France’s Les Arcs (Dec 14-21) combines screenings and skiing and has a growing industry profile. Michael Rosser previews the fifth edition.
As festivals look to distinguish themselves in a crowded market, the Les Arcs European Film Festival is surely the only film event to offer screenings in an igloo — a new addition 2,200 metres up in the mountains and accessible only by skis or bobsleigh.
The festival returns for its fifth edition from December 14-21 with its now well established blend of screenings and skiing in the French Alps.
Also being introduced for the first time is an honorary award supporting women directors. The inaugural Femme du Cinema prize will go to Jasmila Zbanic, the Bosnian director of For Those Who Can Tell No Tales.
Such additions are important for a festival that cannot rely on high-profile world premieres due to its timing in the festival calendar. Instead, Les Arcs focuses on showcasing independent European cinema in a similar way to how Sundance champions US indie fare.
Artistic director Frédéric Boyer has ensured that around 70% of the line-up will be French premieres and many of the titles will begin their European push fresh from Toronto. The event’s Paris-based co-founders Pierre-Emmanuel Fleurantin and Guillaume Calop, who both hail from Les Arcs, are anticipating the festival’s biggest year to date.
Fleurantin, who runs production outfit Paprika Films, says: “This year’s competition selection is one of the strongest. It is a real balance of the diverse offering that can be found across Europe.”
The 12 titles competing for the Crystal Arrow include Arnaud and Jean-Marie Larrieu’s French thriller Love Is The Perfect Crime [pictured], which also opens the festival; Hungary’s foreign-language Oscar submission The Notebook by Janos Szasz; and Pawel Pawlikowski’s Ida, which has already collected prizes at Toronto and London.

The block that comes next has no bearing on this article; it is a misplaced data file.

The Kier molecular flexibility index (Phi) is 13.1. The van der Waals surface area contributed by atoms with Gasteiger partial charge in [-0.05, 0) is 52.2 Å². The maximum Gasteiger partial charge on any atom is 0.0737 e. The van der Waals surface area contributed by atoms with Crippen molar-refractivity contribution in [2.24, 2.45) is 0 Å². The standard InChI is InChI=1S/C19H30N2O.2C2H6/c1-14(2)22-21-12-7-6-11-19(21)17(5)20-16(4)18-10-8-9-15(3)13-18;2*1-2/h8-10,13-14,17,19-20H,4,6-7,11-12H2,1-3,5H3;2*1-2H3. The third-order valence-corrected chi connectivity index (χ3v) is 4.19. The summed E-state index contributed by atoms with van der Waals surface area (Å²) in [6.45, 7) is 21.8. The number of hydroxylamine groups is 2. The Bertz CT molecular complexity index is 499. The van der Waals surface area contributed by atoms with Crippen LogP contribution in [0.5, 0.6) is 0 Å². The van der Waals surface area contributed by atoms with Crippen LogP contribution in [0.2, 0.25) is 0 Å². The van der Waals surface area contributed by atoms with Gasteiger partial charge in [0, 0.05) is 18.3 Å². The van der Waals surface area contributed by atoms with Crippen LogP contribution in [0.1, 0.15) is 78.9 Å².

‘It is a real balance of the diverse offering that can be found across Europe’
Pierre-Emmanuel Fleurantin, festival co-founder
On the industry side, Fleurantin highlights the fact that submissions for the Arc 1950 Co-Production Village were up from 160 last year to 250 for the 2013 selection, of which just 28 were cherry-picked by Les Arcs head of industry Vanja Kaludjercic, who also heads up Paris Project. They include new projects from Ireland’s Ian Fitzgibbon and Iceland’s Runar Runarsson among others.
“As each year passes, sales agents are increasingly realising that Les Arcs is a wonderful place to promote their films,” says Fleurantin.
The Work In Progress section is also a hot draw each year, with this year’s offerings including Liebling directed by Steve Aernouts, Ellen Schoenaerts and Bert Haelvoet and produced by Bullhead’s Bart Van Langendonck; Paris Of The North directed by Either Way’s Hafsteinn Gunnar Sigurdsson; and Russian director Vuk Rsumovic’s No One’s Child.
In another sign of the event’s growing stature, a number of key players in European sales and production have already signed up to attend, including Indie Sales chief Nicolas Eschbach, Arte Cinema’s Remi Burah, SND’s Lionel Uzan, HanWay’s Fabien Westerhoff, Protagonist Pictures’ Mike Goodridge and Fox International Production’s Anna Kokourina.
“We have invited American and Canadian distributors,” says Fleurantin. “We want to open the market to non-European professionals, such as Fox International Production, so they can find good European films to finance.”
For the first time, the festival is providing a screening room at the heart of the village where sellers and producers can hold private screenings of their new films. It will also house a digital video library.
This year’s country focus will be on the cinema of the former Yugoslavia. There will be special industry events tied to the region as well as a programme of films. Screen is set to moderate a session that includes award-winning directors Danis Tanovic (An Episode In The Life Of An Iron Picker), Srdan Golubovic (Circles) and Zbanic. Other festival sidebars include the Panorama section, aimed at European films that have scored box-office success but have yet to secure a French distributor.
As in previous years, Les Arcs will host the DIRE days (December 17-21) organised by the independent French distributors network, during which each of the members will screen an upcoming release to exhibitors and discuss the challenges behind releasing European films in France.
Outside of the screening rooms and industry events, executives will take to the slopes for the skiing competition. Asked about his festival goals, Fleurantin jokes: “Defeating Remi Burah for the European Cinema Ski Cup.”